Sadly, there are no AC vents back here, and on a hot day, it can get a bit stuffy. Still, if you don’t wish to use those seats, you can fold them down and open up 550 litres of boot space. Maruti has also upped the XL6’s safety equipment, and while it has not been crash-tested, the new car now gets four airbags as standard across all variants, along with ABS with EBD, ESP and hill-hold assist. The addition of ESP will go a long way in improving active safety.

 

2022 Maruti Suzuki XL6: performance

For the 2022 update, Maruti has swapped the older 1.5-litre K15B engine with a new K15C 1.5-litre DualJet petrol motor. It makes 103hp and 136Nm, which is 2hp and 2Nm down on the older car, respectively, but the addition of two injectors for each cylinder helps improve mileage; Maruti claims 20.97kpl,which is an improvement over the previous engine. 

It still is a mild-hybrid, where the start-stop system helps save fuel in traffic, and the motor offers some assistance under acceleration. The system is seamless, and while it does get a slight nudge when poked, the engine overall is relaxed and linear. Power delivery is smooth and off-the-line responses are expectedly laid back. Drive it with a sedate foot and all is fine. Refinement is good, there are no vibrations, and all in all, it’s a smooth driving experience.

Now, it isn’t exciting or fun, as the 0-100kph time of over 15sec bears testament, but for an MPV, a calm and relaxed drive is what is expected. On the manual, the clutch is light and has a gradual bite point, and there is also a dead pedal that makes long drives comfortable. What is very impressive is how tractable the car is. The gears are well spaced out and you can come down to crawling speeds of as low as 7kph in second gear. This means speed bumps need not require you shuffling through first and second.

The new 6-speed automatic, however, does give the engine a hard time, especially if you rush it. The upshifts are delayed, the downshifts take time and in no scenario does it like to be eager. In terms of kickdown, the new XL6 is over a second off the pace, compared to the previous version. A dash from 0-100kph is also a lot more linear, and with a full load, it will need to wring the engine, which gets boomy and rather vocal past 3,200rpm.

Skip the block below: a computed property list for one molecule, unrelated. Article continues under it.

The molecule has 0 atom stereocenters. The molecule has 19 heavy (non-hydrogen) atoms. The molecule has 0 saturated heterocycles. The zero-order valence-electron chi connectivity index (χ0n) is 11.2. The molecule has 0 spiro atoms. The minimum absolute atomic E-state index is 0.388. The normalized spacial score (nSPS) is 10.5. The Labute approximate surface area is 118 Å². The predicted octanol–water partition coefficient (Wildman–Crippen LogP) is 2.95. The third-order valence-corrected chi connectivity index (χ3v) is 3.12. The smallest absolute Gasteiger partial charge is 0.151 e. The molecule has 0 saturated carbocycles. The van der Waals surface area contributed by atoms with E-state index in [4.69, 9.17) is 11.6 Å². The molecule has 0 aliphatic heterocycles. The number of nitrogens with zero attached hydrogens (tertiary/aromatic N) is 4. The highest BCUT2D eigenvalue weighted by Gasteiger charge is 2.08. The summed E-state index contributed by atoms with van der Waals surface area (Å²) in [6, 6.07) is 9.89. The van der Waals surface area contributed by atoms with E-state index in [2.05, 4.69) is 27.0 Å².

Ease your right foot though, and the auto’ box gets a lot more comfortable. At city speeds, the shifts are smooth, part-throttle responses are good, and when your left leg is resting comfortably, you won’t be bothered about its sluggish nature. What is a big plus is the availability of a manual mode with paddle shifters, which allows you to take total control of the gearbox. It is the ideal setting to have if you need faster responses. Just slot it in ‘M’ and take charge of the paddle shifters. Shifts are responsive and make the drive that much more engaging.

2022 Maruti Suzuki XL6: ride and handling

Now an engaging drive isn’t what you expect from an MPV designed to ferry six in comfort. However, for what it’s worth, the XL6 isn’t all too bad. Sure, there is body roll and it feels top heavy, but you never feel loss of control in the corners or any massive understeer. The steering has a hint of heft, which is unlike a Maruti, and overall, it is a reassuring handler.

What was a slight worry initially was the ride quality as the 16-inch wheels now gets a smaller sidewall (195/60 compared to the earlier 185/65), which would usually rob some cushiness from the ride, but that isn’t the case. As for the ride, the spring rate for the suspension has been adjusted for the gain in wheel size and weight, so over a bad patch, it still is very much adept. Slow speed bumps are well taken care of and the sharp cuts are muted too. Some really sharp ones do make it through to the cabin, but the smaller aspect ratio of the tyres hasn’t impacted the overall ride quality. Stability too is impressive and with a full load, it only gets better.

2022 Maruti Suzuki XL6: should you buy one?

The XL6 has always been a comfy and spacious car, and it has certainly gotten more appealing with the new features and updates. The more efficient engine and the 6-speed auto will also no doubt add to its appeal, but with prices ranging from Rs 11.29 lakh to Rs 14.55 lakh, the XL6 has also gotten expensive, especially at the top.

There’s also no diesel, unlike the Kia Carens, but a CNG is on its way. So, should you buy it over the Carens? While that’s something only a full-blown comparison can answer, but with the new features, connected tech and the refined powertrain on top of what is already a very spacious and comfortable car, the XL6 does plenty to make sure it’s a strong contender.